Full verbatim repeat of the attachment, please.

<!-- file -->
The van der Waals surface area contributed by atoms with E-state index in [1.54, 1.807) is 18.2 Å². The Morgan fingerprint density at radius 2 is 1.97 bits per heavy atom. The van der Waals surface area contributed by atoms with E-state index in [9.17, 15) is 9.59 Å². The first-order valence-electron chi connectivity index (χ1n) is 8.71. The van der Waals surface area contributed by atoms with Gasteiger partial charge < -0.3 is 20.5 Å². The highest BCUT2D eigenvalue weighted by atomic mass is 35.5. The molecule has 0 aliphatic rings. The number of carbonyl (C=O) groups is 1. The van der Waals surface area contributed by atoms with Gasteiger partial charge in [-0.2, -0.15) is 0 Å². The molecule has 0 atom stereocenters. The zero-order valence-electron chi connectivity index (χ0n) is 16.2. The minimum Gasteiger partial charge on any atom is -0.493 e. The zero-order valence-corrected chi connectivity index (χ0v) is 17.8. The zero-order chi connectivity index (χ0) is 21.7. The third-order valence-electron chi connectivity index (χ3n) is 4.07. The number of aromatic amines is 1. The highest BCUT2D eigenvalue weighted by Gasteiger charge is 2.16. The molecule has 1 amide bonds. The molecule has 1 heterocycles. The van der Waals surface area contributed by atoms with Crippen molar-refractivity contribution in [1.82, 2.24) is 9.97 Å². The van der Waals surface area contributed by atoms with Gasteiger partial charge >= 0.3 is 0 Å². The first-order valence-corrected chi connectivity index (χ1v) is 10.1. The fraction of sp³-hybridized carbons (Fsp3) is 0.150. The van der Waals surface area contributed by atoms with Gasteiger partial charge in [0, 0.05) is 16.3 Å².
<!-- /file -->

The van der Waals surface area contributed by atoms with E-state index in [1.54, 1.807) is 18.2 Å². The Morgan fingerprint density at radius 2 is 1.97 bits per heavy atom. The van der Waals surface area contributed by atoms with E-state index in [9.17, 15) is 9.59 Å². The first-order valence-electron chi connectivity index (χ1n) is 8.71. The van der Waals surface area contributed by atoms with Gasteiger partial charge < -0.3 is 20.5 Å². The highest BCUT2D eigenvalue weighted by atomic mass is 35.5. The molecule has 0 aliphatic rings. The number of carbonyl (C=O) groups is 1. The van der Waals surface area contributed by atoms with Gasteiger partial charge in [-0.2, -0.15) is 0 Å². The molecule has 0 atom stereocenters. The zero-order valence-electron chi connectivity index (χ0n) is 16.2. The minimum Gasteiger partial charge on any atom is -0.493 e. The zero-order valence-corrected chi connectivity index (χ0v) is 17.8. The zero-order chi connectivity index (χ0) is 21.7. The third-order valence-electron chi connectivity index (χ3n) is 4.07. The number of aromatic amines is 1. The highest BCUT2D eigenvalue weighted by Gasteiger charge is 2.16. The molecule has 1 amide bonds. The molecule has 1 heterocycles. The van der Waals surface area contributed by atoms with Crippen molar-refractivity contribution in [1.82, 2.24) is 9.97 Å². The van der Waals surface area contributed by atoms with Gasteiger partial charge >= 0.3 is 0 Å². The first-order valence-corrected chi connectivity index (χ1v) is 10.1. The fraction of sp³-hybridized carbons (Fsp3) is 0.150. The van der Waals surface area contributed by atoms with Gasteiger partial charge in [0, 0.05) is 16.3 Å².